‘Gamebook’ versus ‘Interactive Novel’


I once saw Marjane Satrapi speak at a literary festival. That’s one of the perks of living in Paris – world-famous celebrity-type folk will come to your neighbourhood, and you can just wander down the road to see what they’re up to. Anyway, Marjana Satrapi is the author of ‘Persepolis’, and various other semi-autobiographical comic books. Persepolis was made into a movie, to enormous success – in France at least, it was for a while ‘the’ intelligent movie to go see at the cinema.

Satrapi is a fantastically entertaining public speaker. Which is handy, really – it’s hard to do a reading from a comic book. She mentioned, among other things, that she’s a huge fan of Batman. Who’d’ve thought it? She also said that she hates the term ‘graphic novel’. It’s a marketing term, she feels – it’s a way of selling comic books to people who won’t buy ‘comic books’.

So, let’s switch to ‘interactive novels’. Is this a marketing term, a way of selling to people who won’t buy ‘gamebooks’? Certainly, I think the gamebook / interactive novel genre has outgrown its Tolkien-esque, RPG roots. That’s in part thanks to the advent of hand-held electronic devices of various formats, which make the necessary page-flipping and record-keeping (and, if you want to be retro about it, even the dice-rolling) rather less of a chore than might previously have been the case. It’s perhaps even in part due to the quality of the writing going into these stories – no longer is an interactive story, ‘Fight Monster A in order to get Item B so you can kill Evil Wizard C’.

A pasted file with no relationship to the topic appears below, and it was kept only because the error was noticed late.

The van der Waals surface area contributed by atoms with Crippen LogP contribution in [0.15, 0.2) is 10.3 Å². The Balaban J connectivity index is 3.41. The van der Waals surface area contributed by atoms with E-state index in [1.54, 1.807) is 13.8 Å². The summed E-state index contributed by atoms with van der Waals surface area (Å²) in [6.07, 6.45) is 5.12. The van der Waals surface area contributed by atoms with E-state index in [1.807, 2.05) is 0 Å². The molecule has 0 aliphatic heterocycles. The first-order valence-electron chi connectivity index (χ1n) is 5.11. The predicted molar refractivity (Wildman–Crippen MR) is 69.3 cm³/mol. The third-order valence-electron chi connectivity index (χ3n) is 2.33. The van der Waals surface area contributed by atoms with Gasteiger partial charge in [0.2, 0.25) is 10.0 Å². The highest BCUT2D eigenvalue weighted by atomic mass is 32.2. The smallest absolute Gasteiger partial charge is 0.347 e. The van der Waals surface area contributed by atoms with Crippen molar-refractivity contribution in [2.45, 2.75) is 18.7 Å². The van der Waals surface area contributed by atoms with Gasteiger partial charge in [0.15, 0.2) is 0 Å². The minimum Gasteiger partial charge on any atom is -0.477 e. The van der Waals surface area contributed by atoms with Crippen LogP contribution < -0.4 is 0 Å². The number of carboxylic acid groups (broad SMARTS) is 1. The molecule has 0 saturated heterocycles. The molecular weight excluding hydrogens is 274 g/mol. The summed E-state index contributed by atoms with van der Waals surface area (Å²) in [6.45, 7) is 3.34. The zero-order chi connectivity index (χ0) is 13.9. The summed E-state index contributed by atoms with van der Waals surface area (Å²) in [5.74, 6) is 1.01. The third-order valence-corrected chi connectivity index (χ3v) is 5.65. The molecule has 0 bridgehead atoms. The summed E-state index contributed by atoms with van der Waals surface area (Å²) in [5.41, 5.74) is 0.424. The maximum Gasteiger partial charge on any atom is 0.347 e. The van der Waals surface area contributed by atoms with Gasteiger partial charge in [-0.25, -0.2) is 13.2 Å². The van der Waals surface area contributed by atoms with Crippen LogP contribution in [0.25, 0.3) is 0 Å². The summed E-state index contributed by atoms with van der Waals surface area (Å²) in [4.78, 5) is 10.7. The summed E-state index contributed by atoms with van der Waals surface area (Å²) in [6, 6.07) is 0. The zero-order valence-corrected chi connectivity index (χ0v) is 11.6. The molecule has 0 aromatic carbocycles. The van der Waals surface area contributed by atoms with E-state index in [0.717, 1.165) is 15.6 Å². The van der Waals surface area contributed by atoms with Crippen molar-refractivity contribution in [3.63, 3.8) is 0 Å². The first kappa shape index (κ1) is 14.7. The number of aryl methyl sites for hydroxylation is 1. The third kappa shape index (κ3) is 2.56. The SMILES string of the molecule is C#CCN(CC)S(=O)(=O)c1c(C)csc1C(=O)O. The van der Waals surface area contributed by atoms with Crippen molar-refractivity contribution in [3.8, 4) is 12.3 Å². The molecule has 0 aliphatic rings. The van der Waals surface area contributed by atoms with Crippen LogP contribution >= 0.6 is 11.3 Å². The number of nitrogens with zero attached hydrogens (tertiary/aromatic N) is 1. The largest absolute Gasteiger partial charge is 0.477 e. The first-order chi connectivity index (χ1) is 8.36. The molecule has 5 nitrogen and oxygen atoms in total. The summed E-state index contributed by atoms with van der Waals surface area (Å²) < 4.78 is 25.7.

Frankenstein, by Dave Morris, was billed as an interactive novel. Certainly, it fulfils the ‘interactive’ requirement – and yet I can think of few other works that also satisfy the ‘novel’ side of things as satisfactorily. The prose is just lovely. There are no damn dice to roll. The game mechanics – ‘Trust’ scores, and so forth (however they’re labelled) – are kept under the hood, away from the reader’s eyes. Because why would the reader need to see them, if he or she isn’t required to keep track of them?

Choice of Games uses the term ‘interactive novel’ to describe its publications. And certainly, storytelling – ethical choices, personal investment in that second-person protagonist – is at the heart of their games. The game mechanics are right there on display, but that’s just personal preference – it’s possible to play through these games without ever touching the ‘Show Stats’ button (and I have done this).